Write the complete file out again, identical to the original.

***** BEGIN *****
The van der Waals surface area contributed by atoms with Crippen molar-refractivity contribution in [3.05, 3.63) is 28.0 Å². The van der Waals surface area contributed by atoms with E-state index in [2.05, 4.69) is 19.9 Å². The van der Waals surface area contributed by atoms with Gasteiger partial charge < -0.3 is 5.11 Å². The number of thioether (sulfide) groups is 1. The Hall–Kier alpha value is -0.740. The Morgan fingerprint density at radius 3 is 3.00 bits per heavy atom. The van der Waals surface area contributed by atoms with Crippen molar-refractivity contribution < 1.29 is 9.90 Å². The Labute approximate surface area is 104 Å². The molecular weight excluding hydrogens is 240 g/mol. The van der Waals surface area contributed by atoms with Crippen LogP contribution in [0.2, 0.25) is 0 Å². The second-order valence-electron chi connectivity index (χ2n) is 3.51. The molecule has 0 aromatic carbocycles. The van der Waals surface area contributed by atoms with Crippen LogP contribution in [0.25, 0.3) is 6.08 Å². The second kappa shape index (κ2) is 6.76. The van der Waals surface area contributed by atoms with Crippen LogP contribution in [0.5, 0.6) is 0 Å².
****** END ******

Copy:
The van der Waals surface area contributed by atoms with Crippen molar-refractivity contribution in [3.05, 3.63) is 28.0 Å². The van der Waals surface area contributed by atoms with E-state index in [2.05, 4.69) is 19.9 Å². The van der Waals surface area contributed by atoms with Gasteiger partial charge < -0.3 is 5.11 Å². The number of thioether (sulfide) groups is 1. The Hall–Kier alpha value is -0.740. The Morgan fingerprint density at radius 3 is 3.00 bits per heavy atom. The van der Waals surface area contributed by atoms with Crippen molar-refractivity contribution < 1.29 is 9.90 Å². The Labute approximate surface area is 104 Å². The molecular weight excluding hydrogens is 240 g/mol. The van der Waals surface area contributed by atoms with Crippen LogP contribution in [0.2, 0.25) is 0 Å². The second-order valence-electron chi connectivity index (χ2n) is 3.51. The molecule has 0 aromatic carbocycles. The van der Waals surface area contributed by atoms with Crippen LogP contribution in [0.25, 0.3) is 6.08 Å². The second kappa shape index (κ2) is 6.76. The van der Waals surface area contributed by atoms with Crippen LogP contribution in [0.5, 0.6) is 0 Å².